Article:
The Crown’s appeal against a judge’s refusal to admit a statement from a dead witness, whose testimony was necessary to prove a murder abetment charge, was delayed again yesterday.
After waiting for more than two hours for the arrival of Stephen “Die” Stubbs from the Bahamas Department of Correctional Services, Court of Appeal President Sir Hartman Longley adjourned the matter.
Stubbs and Giovanni Roberts, who jumped bail before his trial, were acquitted of abetting the 2011 murders of Gamacio Jones and Clayton Smith because the trial judge did not allow the statement of a dead witness into evidence.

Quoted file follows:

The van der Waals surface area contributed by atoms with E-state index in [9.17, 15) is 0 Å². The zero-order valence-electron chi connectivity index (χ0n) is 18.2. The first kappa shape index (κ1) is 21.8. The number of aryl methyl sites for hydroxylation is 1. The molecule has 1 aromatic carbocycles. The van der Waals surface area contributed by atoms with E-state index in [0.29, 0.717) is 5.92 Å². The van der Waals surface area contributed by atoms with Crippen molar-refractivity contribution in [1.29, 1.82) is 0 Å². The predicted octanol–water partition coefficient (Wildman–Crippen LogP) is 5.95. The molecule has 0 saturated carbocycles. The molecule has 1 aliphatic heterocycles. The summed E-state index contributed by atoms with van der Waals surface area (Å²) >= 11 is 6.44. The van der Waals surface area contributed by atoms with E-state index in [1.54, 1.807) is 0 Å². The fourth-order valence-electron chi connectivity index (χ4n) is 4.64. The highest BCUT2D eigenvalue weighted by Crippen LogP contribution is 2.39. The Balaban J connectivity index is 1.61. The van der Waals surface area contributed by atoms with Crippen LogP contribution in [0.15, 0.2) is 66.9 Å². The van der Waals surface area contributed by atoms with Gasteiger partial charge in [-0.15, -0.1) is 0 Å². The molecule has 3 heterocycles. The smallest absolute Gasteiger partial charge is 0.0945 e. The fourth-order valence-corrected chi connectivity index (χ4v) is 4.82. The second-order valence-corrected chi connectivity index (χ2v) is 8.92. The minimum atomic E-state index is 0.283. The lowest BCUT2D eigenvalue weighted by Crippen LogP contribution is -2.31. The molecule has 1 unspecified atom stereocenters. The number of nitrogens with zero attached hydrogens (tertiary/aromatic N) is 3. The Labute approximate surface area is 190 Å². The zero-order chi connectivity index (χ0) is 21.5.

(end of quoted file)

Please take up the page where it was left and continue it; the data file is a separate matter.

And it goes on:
Jones and Smith were murdered in a car through Roland Avenue in Ridgeland Park.
Prosecutors had based their case on the statement of an anonymous witness, who was murdered before the trial began.
Neither Stubbs nor Roberts was present for the hearing before Sir Hartman and Justices of Appeal Roy Jones and Sir Michael Barnett (acting).
Stubbs was sentenced to life imprisonment in 2013 for the 1999 murder of an off-duty policeman in a third trial.
The Privy Council recently ordered his appeal re-heard after agreeing that Justice of Appeal Jon Isaacs should not have sat on the appeal, as he had presided over a second trial.
Stubbs’ lawyer, Murrio Ducille, suggested that Jones, who presided over the cop killing case, not form part of the panel in the government’s appeal against acquittal “out of an abundance of caution”.
The appeal was adjourned last month at the request the prosecution.
Wayne Munroe, QC, and Ryszard Humes, appear for Roberts in his absence.